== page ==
The Week 16 game, between the Minnesota Vikings and Philadelphia Eagles, originally scheduled for December 26, was moved to December 28 due to the December 2010 North American blizzard. The NFL postponed the game after Philadelphia Mayor Michael Nutter declared a snow emergency for the city. It was the 23rd NFL game to be played on a Tuesday, but the first since 1946. This was the only game, outside of the final Sunday night, to be "flexed" in the 2010 season; the original schedule called for the San Diego Chargers to play the Bengals in Cincinnati (the game was moved to CBS, and was indeed blacked out in Cincinnati). Because of this, a full 90-minute edition of Football Night aired on December 26, with a short five-minute pre-game leading into the game on the 28th, while Faith Hill's introduction was not played due to time constraints before kickoff.
For the Week 17 matchup, NBC featured the 7–8 St. Louis Rams playing the 6–9 Seattle Seahawks in a win-and-in game, where the winner of the game would qualify for the playoffs as the NFC West Division Champion.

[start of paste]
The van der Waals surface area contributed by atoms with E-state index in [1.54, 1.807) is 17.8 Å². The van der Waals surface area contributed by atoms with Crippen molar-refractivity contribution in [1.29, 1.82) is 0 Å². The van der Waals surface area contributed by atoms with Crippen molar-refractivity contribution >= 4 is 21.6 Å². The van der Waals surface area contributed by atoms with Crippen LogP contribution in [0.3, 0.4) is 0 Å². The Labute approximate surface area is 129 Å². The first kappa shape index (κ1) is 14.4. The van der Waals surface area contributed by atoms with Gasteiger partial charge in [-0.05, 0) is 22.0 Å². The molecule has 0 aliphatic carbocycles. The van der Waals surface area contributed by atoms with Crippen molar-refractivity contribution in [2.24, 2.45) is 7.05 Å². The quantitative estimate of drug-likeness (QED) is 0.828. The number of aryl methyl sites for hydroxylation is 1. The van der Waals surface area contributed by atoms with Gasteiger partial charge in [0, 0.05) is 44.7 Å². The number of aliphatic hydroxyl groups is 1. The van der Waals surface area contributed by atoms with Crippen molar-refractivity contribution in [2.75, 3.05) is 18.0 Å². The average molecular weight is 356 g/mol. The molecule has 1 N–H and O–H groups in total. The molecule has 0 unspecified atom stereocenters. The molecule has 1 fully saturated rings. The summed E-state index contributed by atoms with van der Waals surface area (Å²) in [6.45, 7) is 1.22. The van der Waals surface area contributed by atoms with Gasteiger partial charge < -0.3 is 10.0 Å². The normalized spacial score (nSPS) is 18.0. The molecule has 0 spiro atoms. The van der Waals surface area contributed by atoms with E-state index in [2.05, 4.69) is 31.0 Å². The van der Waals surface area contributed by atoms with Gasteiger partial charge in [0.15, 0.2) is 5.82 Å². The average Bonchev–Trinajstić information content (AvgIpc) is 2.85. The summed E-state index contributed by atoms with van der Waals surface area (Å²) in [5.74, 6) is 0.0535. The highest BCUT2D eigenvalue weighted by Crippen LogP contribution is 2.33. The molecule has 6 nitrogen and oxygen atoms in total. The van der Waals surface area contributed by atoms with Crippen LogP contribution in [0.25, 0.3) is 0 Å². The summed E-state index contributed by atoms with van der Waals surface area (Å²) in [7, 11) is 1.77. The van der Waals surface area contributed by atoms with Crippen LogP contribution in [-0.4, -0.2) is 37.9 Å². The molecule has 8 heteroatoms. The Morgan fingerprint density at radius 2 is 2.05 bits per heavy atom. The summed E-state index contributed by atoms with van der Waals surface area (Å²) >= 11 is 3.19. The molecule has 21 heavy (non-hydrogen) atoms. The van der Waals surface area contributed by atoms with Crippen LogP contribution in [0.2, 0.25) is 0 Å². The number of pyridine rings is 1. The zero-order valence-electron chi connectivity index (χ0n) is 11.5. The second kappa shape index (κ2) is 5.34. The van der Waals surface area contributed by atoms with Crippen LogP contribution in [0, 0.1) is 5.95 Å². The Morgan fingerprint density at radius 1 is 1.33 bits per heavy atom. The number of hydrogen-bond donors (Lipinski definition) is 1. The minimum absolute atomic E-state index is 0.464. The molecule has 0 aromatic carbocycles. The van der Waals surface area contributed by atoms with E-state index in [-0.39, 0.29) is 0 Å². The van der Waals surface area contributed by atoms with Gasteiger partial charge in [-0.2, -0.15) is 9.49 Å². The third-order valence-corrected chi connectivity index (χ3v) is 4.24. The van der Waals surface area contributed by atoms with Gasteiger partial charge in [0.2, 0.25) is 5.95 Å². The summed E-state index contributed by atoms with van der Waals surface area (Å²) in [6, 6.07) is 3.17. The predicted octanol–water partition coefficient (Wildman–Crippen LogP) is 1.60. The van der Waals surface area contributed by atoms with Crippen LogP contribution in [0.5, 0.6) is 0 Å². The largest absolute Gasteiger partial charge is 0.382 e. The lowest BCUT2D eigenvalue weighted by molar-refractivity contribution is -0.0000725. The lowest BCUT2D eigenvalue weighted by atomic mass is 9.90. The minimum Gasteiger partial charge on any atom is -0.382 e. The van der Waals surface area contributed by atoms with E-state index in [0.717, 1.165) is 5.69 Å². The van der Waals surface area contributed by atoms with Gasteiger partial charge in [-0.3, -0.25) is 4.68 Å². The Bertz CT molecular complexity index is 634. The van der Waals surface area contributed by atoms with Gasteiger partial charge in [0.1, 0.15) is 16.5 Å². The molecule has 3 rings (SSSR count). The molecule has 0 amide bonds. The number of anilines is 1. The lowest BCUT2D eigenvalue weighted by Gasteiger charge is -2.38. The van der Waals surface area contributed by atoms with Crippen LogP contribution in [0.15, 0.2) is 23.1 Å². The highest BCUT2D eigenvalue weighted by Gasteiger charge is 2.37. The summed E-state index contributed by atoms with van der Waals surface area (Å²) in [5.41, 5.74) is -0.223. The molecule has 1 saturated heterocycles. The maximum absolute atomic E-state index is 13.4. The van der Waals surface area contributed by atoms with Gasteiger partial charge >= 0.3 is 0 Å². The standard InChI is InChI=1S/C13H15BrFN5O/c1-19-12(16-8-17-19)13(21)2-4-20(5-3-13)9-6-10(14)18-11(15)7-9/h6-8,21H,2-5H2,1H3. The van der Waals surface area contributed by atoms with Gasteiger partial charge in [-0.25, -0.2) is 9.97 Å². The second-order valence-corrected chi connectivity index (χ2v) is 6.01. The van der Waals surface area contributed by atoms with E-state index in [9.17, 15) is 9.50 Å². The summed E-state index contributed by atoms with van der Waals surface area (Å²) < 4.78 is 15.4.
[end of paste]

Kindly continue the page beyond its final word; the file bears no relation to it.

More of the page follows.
The 2011 schedule, released April 19, once again placed a Sunday night game (Indianapolis Colts at New Orleans Saints on October 23, the fourth straight time these teams played each other on national TV) opposite a World Series game. Sunday night games between November 13 and December 18 (inclusive) were "flex games", which could have reverted to Sunday afternoon if a more competitive matchup arose (one was; see below). The final Sunday night of the season—January 1, 2012—was likewise a "flex game"; the slot, blank when the schedule was released, was filled by the game between the Dallas Cowboys and the New York Giants (see below). The Hall of Fame Game scheduled for August 7, and to be shown on NBC, was canceled due to the lockout that offseason; it was the only game to be affected.